perhaps my communications skills are not as great and I think they are. Because you seem to be unable to line the arugments up the way I think I'm presenting them. So this must be that I'm not presenting them clealry.

The studies do make the claims I've said they make. this is a complex thing. I'm writing a book about it. it's good that I'm getting to understand how badly I'm doing. But claims not made by the studies are backed by other evidence.

religion does that which itis suppose to do, how could anything else be better proof?


As for evidential, 300 studies, but really more 2000 but we can narrow wit down to just studies about mystical experinces. I gave you links to literature talking about them. I don't have 300 studies on my book shelf. you have to look somethings up.


Again, my problem isn't the studies. I do not deny that religious and mystical experiences have been studied. I'm denying that I see any reason to accept the conclusions you draw from them. There have been thousands of studies done on the effect of cadmium on the human body. But if I give you a list of studies about cadmium, and tell you that injesting cadmium will make you live forever, and you say... "Hey wait. These studies don't actually say that", repeating over and over again that studies have been done about cadmium won't actually support my claim, will it?



what you don't seem to grasp is that there is not even one study showing the same effects apart from these causes. You dont' find studies showing that people have these transformation effects just form smoking mushrooms alone apart form the religious experiences. That would indicate that the chemicals are opening receptors and the receptors are receiving the trace of God. that is producing the effects.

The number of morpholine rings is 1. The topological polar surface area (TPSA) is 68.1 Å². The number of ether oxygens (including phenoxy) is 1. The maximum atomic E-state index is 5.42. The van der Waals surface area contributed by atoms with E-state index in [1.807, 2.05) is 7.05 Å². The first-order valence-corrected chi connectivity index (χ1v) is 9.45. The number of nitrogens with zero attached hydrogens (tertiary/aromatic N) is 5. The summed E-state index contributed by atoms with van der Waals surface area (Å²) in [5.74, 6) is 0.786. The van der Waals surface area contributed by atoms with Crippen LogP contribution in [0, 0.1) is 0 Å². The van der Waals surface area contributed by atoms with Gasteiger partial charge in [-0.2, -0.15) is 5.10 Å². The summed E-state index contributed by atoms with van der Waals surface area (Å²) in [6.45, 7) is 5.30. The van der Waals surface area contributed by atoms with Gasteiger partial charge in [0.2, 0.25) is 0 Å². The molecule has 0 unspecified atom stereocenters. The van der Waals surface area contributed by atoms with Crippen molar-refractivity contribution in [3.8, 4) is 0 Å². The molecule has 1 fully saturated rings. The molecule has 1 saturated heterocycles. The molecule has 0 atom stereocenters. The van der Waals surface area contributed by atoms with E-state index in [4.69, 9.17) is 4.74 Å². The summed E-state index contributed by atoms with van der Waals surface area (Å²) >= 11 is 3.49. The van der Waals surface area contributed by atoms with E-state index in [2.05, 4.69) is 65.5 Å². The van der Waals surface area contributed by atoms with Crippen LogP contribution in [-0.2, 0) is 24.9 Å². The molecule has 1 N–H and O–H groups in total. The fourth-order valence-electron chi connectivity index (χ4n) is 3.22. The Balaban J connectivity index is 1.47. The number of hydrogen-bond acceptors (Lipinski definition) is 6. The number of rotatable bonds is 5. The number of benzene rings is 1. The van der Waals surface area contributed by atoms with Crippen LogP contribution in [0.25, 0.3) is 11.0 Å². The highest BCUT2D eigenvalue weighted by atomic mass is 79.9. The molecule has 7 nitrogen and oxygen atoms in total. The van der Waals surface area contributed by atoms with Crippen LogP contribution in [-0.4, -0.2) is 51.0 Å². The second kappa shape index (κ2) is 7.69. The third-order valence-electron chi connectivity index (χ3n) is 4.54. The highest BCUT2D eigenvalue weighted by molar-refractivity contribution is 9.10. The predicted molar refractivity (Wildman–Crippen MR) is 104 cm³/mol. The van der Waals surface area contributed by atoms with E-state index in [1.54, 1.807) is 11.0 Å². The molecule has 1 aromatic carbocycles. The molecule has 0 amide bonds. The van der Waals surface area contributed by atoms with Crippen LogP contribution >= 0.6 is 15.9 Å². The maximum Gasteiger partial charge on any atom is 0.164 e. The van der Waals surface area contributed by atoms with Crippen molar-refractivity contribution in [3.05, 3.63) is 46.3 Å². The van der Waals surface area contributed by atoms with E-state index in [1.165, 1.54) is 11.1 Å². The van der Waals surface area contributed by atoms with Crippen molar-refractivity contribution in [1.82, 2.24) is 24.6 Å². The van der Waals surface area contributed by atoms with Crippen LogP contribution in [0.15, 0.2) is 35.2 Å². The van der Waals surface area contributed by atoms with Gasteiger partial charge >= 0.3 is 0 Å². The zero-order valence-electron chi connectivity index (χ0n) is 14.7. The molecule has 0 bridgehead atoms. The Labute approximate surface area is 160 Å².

they are not produced by secular support groups, mental illness, serotonin levels above the average, or anything esle by itself without the experinces.

Take for example the review article you cite below. If you actually read what the article says, it shows various reasons to think that religion in people's lives can be a helpful thing for psychological and physical health. It does not say that it is helpful because the belief systems themselves are literally true. That is simply your own conclusion, and it is one I am asking you to support. Claiming that it is uncomplicatedly supported by these studies is simply not true. The studies provided so far do not say that, and passing off your own interpretations as scientific fact is a little bit less than fully honest, in my humble opinion.



No ti's not my conclusion. I did not "belief systems are litterally true." beliefs systems are not litterally true, they are metaphors. what is litterally true is some big mystical thingie that we can't understand apart from experince. We can only understanding in expericing it and when we talk about it we have to load the experinces into cutlral constructs and that means metaphors. so we have to make metaphors to speak of it.

that's waht religious traditions are, theya re metaphors. but that doesn't mean:

(1) Jesus s a metaphor

Or

(2) that there isn't a reality behind the metaphors.



What you have said before is that there is a (a) correlation between the effect it has on people's lives and what they believe in (b) no other possible causal explanation for those effects. (b) remains unargued and undemonstrated. (a) is unconvincing.



then show me one. I've ruled out all the obvious ones. I ruled out metnal illness. I ruled out brain chemistry alone. I ruled out mushrooms alone. so ou show me one. its' burden of proof because I met the prima face burden.